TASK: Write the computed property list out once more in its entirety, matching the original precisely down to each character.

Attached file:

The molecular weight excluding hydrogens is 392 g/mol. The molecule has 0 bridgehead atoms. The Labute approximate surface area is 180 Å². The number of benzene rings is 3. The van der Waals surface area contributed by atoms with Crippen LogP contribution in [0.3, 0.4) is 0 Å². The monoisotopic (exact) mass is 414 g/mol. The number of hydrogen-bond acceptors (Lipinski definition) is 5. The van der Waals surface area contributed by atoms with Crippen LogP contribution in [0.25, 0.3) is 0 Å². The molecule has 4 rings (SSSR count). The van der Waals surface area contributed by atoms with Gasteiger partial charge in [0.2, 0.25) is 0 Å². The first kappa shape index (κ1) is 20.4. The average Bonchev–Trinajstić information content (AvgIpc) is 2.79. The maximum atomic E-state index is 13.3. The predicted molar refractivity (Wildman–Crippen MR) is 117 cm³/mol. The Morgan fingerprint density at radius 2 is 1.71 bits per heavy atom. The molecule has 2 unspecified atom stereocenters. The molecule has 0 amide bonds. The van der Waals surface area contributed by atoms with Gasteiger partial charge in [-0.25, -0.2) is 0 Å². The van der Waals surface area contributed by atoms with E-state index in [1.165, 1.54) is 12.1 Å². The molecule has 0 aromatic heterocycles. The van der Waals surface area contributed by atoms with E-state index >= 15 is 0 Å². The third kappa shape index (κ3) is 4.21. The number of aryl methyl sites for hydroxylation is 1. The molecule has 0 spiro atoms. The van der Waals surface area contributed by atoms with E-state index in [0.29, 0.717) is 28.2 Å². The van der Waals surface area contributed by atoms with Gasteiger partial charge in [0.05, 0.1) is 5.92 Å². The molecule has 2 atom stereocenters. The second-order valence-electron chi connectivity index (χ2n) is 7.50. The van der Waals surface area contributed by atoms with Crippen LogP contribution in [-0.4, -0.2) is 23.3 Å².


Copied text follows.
The molecular weight excluding hydrogens is 392 g/mol. The molecule has 0 bridgehead atoms. The Labute approximate surface area is 180 Å². The number of benzene rings is 3. The van der Waals surface area contributed by atoms with Crippen LogP contribution in [0.3, 0.4) is 0 Å². The monoisotopic (exact) mass is 414 g/mol. The number of hydrogen-bond acceptors (Lipinski definition) is 5. The van der Waals surface area contributed by atoms with Crippen LogP contribution in [0.25, 0.3) is 0 Å². The molecule has 4 rings (SSSR count). The van der Waals surface area contributed by atoms with Gasteiger partial charge in [0.2, 0.25) is 0 Å². The first kappa shape index (κ1) is 20.4. The average Bonchev–Trinajstić information content (AvgIpc) is 2.79. The maximum atomic E-state index is 13.3. The predicted molar refractivity (Wildman–Crippen MR) is 117 cm³/mol. The Morgan fingerprint density at radius 2 is 1.71 bits per heavy atom. The molecule has 2 unspecified atom stereocenters. The molecule has 0 amide bonds. The van der Waals surface area contributed by atoms with Gasteiger partial charge in [-0.25, -0.2) is 0 Å². The van der Waals surface area contributed by atoms with E-state index in [1.165, 1.54) is 12.1 Å². The molecule has 0 aromatic heterocycles. The van der Waals surface area contributed by atoms with E-state index >= 15 is 0 Å². The third kappa shape index (κ3) is 4.21. The number of aryl methyl sites for hydroxylation is 1. The molecule has 0 spiro atoms. The van der Waals surface area contributed by atoms with E-state index in [0.29, 0.717) is 28.2 Å². The van der Waals surface area contributed by atoms with Gasteiger partial charge in [0.05, 0.1) is 5.92 Å². The molecule has 2 atom stereocenters. The second-order valence-electron chi connectivity index (χ2n) is 7.50. The van der Waals surface area contributed by atoms with Crippen LogP contribution in [-0.4, -0.2) is 23.3 Å².